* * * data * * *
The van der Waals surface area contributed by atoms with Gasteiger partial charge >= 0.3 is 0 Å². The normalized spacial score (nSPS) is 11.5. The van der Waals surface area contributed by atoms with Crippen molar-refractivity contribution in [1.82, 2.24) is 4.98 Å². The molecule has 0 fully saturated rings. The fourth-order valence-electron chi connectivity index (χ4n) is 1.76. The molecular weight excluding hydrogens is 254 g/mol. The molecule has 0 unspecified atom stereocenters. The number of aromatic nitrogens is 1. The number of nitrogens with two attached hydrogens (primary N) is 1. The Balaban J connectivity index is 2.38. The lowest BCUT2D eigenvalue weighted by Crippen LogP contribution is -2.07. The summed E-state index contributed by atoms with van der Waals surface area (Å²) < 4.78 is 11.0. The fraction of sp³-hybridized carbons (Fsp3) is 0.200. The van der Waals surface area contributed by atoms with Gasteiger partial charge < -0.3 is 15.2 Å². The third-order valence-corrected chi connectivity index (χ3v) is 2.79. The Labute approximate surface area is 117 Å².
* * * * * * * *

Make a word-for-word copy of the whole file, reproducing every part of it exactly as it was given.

The van der Waals surface area contributed by atoms with Gasteiger partial charge >= 0.3 is 0 Å². The normalized spacial score (nSPS) is 11.5. The van der Waals surface area contributed by atoms with Crippen molar-refractivity contribution in [1.82, 2.24) is 4.98 Å². The molecule has 0 fully saturated rings. The fourth-order valence-electron chi connectivity index (χ4n) is 1.76. The molecular weight excluding hydrogens is 254 g/mol. The molecule has 0 unspecified atom stereocenters. The number of aromatic nitrogens is 1. The number of nitrogens with two attached hydrogens (primary N) is 1. The Balaban J connectivity index is 2.38. The lowest BCUT2D eigenvalue weighted by Crippen LogP contribution is -2.07. The summed E-state index contributed by atoms with van der Waals surface area (Å²) < 4.78 is 11.0. The fraction of sp³-hybridized carbons (Fsp3) is 0.200. The van der Waals surface area contributed by atoms with Gasteiger partial charge < -0.3 is 15.2 Å². The third-order valence-corrected chi connectivity index (χ3v) is 2.79. The Labute approximate surface area is 117 Å².